Why we link

A brief rundown of the reasons your news organization needs to tie the Web together

Why we link: Five reasons your news organization should tie the Web together

1. Because we owe it to our readers to give them as much information as we have at our fingertips.

Don’t we? Of course we do.

If you’re a journalist, a huge part of your job is to filter all the information relevant to your community or your beat and pass along the important parts to your readers. Think about all the press releases you get by fax or e-mail, all the phone calls, voicemail, and messages that land on your desk, and think about how you act as a filter for that flood of information. Do the same thing with the Web.

Bring your readers the best links related to your story, and they will thank you. How? By treating you like a first-class citizen of the Internet, and coming back to your news site, which is no longer a dead end backwater in the river of news, but a point of connection where they can find other interesting streams.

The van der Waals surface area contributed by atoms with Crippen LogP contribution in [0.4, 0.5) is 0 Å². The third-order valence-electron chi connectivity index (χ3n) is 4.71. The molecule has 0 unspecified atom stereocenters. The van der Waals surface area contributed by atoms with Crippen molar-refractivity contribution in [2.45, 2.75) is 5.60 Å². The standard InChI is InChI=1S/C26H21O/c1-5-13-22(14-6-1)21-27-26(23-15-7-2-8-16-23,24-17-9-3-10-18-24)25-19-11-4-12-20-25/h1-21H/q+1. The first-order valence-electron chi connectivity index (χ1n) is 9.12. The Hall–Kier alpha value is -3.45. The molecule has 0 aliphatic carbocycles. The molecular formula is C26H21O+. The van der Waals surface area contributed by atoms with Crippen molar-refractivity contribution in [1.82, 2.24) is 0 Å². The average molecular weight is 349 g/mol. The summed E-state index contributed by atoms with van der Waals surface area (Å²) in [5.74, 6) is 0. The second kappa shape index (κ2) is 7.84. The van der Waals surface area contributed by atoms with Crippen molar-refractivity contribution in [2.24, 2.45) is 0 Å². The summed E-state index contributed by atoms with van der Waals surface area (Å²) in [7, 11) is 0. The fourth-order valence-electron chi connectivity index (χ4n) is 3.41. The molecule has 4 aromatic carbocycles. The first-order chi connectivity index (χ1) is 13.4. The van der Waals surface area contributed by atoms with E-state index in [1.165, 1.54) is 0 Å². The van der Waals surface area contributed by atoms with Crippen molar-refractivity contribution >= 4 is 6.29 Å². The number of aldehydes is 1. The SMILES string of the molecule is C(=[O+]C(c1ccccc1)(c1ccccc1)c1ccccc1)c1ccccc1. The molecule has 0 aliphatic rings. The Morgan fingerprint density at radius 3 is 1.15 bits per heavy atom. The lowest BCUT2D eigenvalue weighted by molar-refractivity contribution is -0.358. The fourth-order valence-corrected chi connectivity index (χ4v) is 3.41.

2. Because linking to sources and resources is the key gesture to being a citizen of the Web and not just a product on the Web.

You might think your news organization is super-duper-Web-savvy because you put your stories online, have RSS feeds and push links to your own content out via social networks, including Twitter.

That’s Step One. And it’s a good first step.

But, if all you provide your readers is flat content …

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(via @asteris)

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